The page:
We used to simply put the 0.19.1 directory under version control, which is inconvenient because it bloats the repository & dependencies are duplicated for each elm project. Then we tested removing those submodules (i.e. downloading from the internet at each fresh build) and literally four day later the elm package repository broke…

The problems I have with caching the .elm directory for CI are:

  • Each project has different dependencies so, eventually, your .elm directory becomes a very large subset of the whole elm package registry
  • We cannot execute the CI jobs on any runner (CI runners are no longer tool-agnostic)

In this thread, Evan says that he does not want to enable private repositories because it would add a lot of complexity to the package system. I think that simply enabling any git repository (not just Github) is sufficient: just require Github for published packages. This is more or less the idea developed here.

It would bring the following benefits:

  • Use private packages instead of git submodules
  • No single point of failure (elm package repository is one)

During the downtime somebody suggested that a CDN could be a good option.

Given Elm’s semantic versioning of packages it should be possible for the server to serve the assets with the Cache-Control: immutable header. The server would then serve the initial request for an asset, the CDN handling all requests thereafter. This would give us HA with very little maintenance overhead.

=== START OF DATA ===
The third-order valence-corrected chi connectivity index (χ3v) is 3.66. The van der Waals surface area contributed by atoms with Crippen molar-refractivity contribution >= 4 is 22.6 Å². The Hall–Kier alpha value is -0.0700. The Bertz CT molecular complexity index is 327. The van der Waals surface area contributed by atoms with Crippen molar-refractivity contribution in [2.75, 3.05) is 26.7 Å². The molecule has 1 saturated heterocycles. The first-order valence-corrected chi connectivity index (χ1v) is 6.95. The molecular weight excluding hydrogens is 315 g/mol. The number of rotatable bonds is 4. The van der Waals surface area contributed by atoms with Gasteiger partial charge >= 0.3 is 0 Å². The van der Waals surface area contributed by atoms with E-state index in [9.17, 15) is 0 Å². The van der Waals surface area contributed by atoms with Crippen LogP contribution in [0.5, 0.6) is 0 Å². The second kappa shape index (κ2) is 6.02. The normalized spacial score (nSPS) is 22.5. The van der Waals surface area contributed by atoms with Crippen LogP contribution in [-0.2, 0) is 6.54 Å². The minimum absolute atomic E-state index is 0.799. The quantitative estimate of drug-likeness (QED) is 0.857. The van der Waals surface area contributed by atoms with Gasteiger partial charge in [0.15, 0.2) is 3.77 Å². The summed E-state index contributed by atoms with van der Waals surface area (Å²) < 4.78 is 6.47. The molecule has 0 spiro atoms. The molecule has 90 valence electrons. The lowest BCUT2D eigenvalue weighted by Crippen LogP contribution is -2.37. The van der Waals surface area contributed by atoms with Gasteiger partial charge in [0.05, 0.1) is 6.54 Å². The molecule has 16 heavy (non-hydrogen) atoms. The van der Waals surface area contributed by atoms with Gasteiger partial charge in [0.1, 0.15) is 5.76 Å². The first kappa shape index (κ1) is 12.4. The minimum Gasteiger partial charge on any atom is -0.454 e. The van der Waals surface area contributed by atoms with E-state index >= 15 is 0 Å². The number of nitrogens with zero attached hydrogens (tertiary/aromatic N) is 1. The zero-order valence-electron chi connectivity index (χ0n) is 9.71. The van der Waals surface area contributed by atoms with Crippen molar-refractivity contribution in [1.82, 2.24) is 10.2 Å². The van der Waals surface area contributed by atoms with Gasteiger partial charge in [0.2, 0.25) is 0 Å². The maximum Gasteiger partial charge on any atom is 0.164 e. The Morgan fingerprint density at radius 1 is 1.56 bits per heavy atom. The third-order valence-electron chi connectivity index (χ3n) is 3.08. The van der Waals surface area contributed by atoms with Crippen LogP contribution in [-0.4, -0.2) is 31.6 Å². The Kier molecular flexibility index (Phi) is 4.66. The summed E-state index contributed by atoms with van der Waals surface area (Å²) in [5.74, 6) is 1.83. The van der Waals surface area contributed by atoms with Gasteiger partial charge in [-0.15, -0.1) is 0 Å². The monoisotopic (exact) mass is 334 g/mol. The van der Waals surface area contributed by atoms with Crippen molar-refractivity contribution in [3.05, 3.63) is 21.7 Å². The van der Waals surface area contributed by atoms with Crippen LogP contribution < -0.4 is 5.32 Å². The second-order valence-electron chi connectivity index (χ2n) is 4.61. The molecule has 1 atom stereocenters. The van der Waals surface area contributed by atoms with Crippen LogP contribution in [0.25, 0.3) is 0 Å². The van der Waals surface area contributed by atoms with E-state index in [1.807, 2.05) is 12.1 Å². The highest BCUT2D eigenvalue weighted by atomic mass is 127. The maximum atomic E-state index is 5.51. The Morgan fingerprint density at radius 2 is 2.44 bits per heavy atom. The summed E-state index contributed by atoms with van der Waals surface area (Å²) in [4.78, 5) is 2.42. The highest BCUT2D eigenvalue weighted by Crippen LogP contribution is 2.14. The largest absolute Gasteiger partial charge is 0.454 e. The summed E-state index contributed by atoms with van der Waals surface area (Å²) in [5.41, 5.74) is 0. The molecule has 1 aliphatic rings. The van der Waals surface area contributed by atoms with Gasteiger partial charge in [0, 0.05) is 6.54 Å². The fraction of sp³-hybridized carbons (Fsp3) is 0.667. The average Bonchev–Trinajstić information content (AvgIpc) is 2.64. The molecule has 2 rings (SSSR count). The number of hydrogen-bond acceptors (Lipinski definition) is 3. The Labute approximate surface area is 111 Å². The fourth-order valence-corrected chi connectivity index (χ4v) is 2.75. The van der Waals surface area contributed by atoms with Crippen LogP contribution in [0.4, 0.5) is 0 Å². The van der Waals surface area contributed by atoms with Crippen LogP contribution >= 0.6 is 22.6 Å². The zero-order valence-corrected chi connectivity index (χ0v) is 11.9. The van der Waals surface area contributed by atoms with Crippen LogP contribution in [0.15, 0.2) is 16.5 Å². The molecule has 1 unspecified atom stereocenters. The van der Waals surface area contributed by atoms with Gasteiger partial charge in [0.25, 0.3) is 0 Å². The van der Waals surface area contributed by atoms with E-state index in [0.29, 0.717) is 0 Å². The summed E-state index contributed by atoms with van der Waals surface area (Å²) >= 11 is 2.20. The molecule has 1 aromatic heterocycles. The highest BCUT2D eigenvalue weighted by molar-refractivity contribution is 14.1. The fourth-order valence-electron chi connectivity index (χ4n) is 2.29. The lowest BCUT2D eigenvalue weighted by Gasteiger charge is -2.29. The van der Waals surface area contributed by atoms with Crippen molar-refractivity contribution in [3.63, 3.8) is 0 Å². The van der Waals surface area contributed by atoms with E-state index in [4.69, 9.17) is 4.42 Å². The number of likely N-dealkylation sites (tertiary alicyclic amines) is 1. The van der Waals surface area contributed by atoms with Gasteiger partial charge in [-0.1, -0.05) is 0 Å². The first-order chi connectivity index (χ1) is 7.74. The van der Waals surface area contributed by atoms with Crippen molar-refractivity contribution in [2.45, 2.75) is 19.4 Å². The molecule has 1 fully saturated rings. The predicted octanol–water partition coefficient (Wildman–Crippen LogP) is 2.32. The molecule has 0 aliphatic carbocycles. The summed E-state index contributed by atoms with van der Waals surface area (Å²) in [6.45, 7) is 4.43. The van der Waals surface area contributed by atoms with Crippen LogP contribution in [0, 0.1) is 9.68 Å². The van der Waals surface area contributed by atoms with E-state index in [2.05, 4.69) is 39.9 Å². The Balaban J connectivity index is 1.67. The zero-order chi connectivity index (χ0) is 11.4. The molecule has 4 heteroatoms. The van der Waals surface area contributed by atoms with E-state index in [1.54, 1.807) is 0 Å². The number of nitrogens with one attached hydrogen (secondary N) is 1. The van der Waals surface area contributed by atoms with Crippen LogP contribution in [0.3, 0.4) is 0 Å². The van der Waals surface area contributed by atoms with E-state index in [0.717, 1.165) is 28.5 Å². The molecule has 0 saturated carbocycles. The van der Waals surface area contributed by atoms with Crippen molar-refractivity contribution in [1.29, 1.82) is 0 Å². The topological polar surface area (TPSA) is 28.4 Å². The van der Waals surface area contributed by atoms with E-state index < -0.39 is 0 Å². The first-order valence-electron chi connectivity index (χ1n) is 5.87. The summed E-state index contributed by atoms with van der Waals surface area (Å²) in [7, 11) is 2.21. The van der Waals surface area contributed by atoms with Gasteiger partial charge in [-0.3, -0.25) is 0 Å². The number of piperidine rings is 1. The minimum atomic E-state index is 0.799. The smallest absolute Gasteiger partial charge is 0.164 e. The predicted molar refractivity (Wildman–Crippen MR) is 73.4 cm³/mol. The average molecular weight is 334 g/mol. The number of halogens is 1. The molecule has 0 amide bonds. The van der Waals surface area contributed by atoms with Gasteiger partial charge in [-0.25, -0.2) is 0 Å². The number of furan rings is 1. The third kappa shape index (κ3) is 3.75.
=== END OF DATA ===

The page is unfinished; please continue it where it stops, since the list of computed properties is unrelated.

That looks like a great idea! I still think being able to specify any Git server & rejecting pushes to the package registry if any server is not GitHub would be a good idea, though, but your suggestion would certainly help mitigate the downtime problem.

Why not bake the package cache into your docker image? That way the tooling would still be machine-agnostic, but you won’t have to pay the penalty of downloading the dependencies each build, and you’ll be resilient to network issues.

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Yes that’s an interesting idea. I suppose I would need one Docker image per project otherwise my Docker image would end up containing all of elm’s packages! I’ll see if I can figure something out. Thanks for the idea!

Python’s pip is an excellent example of something that just works and nobody complains about, and isn’t locked to github either.
You can just do pip install git+ssh://my.github.enterprise/my-project/my-repo@1234567890

Yes, there are other ways of doing it. In fact, I don’t know any other language that requires you to use GitHub… I’m not sure why we could not use the same technique as PIP: the use case looks fairly similar.

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I found https://github.com/robx/shelm to allow me to do just what was mentioned above with pinning git commits, just like in Python’s pip.